The Trump administration has slapped sanctions on eight Belarus officials citing their roles in the August presidential election that many Western governments maintain was fraudulent, and the subsequent crackdown on protesters.
“The Belarusian people’s democratic aspirations to choose their own leaders and peacefully exercise their rights have been met with violence and oppression from Belarusian officials,” said US Treasury Secretary Steven Mnuchin in a statement on Friday.
The Belarus opposition maintains that the August election was rigged by President Alexander Lukashenko who has been in power for 26 years.
Lukashenko, who was declared the winner by a landslide, has denied electoral fraud.
More than 12,000 people have been arrested in mass protests since the election and all major opposition figures are either in jail or in exile.
Those blacklisted by the US Treasury on Friday include Belarus’s Minister of Interior Yuri Karayev and his deputy Alexander Barsukov.
Both men are accused by the Trump administration of overseeing a law enforcement system “that has abused the human rights of Belarusians on streets and in prison cells across the country, at the behest of Belarusian dictator Alyaksandr Lukashenka [Alexander Lukashenko]”, said the Treasury.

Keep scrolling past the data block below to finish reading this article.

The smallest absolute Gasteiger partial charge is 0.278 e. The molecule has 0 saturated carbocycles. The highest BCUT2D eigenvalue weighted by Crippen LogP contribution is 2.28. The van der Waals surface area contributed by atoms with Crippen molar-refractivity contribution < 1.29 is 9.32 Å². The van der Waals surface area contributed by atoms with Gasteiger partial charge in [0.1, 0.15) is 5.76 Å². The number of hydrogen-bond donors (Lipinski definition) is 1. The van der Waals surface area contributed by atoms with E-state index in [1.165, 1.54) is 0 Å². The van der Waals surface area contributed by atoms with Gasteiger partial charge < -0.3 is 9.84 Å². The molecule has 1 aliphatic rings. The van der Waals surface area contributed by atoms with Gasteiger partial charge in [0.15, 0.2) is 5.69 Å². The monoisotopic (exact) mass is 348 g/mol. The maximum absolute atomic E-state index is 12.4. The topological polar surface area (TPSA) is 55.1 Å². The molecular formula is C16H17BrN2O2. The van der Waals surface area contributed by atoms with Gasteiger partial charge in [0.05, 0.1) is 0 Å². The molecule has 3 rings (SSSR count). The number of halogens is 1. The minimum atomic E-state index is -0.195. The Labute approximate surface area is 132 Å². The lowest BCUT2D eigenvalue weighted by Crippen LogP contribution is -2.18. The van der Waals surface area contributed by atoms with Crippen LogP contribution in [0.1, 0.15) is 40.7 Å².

Friday’s action by the Trump administration was done in coordination with the United Kingdom, Canada and the European Union “to demonstrate the international community’s solidarity in standing with the Belarusian people against the fraudulent and violent actions of the Belarusian government”, said the US Treasury.
The United States had originally been expected to impose sanctions in concert with the UK and Canada, which slapped travel bans and asset freezes on Tuesday on Lukashenko, his son Viktor and other senior officials on September 29.
Washington, which has had sanctions on Lukashenko and his son Viktor since 2006, held off while waiting to see if the EU would settle an internal dispute, paving the way to coordinated US and EU sanctions, four sources told Reuters news agency.
EU leaders broke the impasse following a summit dinner in the early hours of Friday in Brussels and imposed sanctions on about 40 individuals. The US Treasury Department’s announcement came hours later, with Washington matching some on the EU’s list.
The individuals blacklisted by the US Treasury are subject to asset freezes and Americans are generally barred from doing business with them.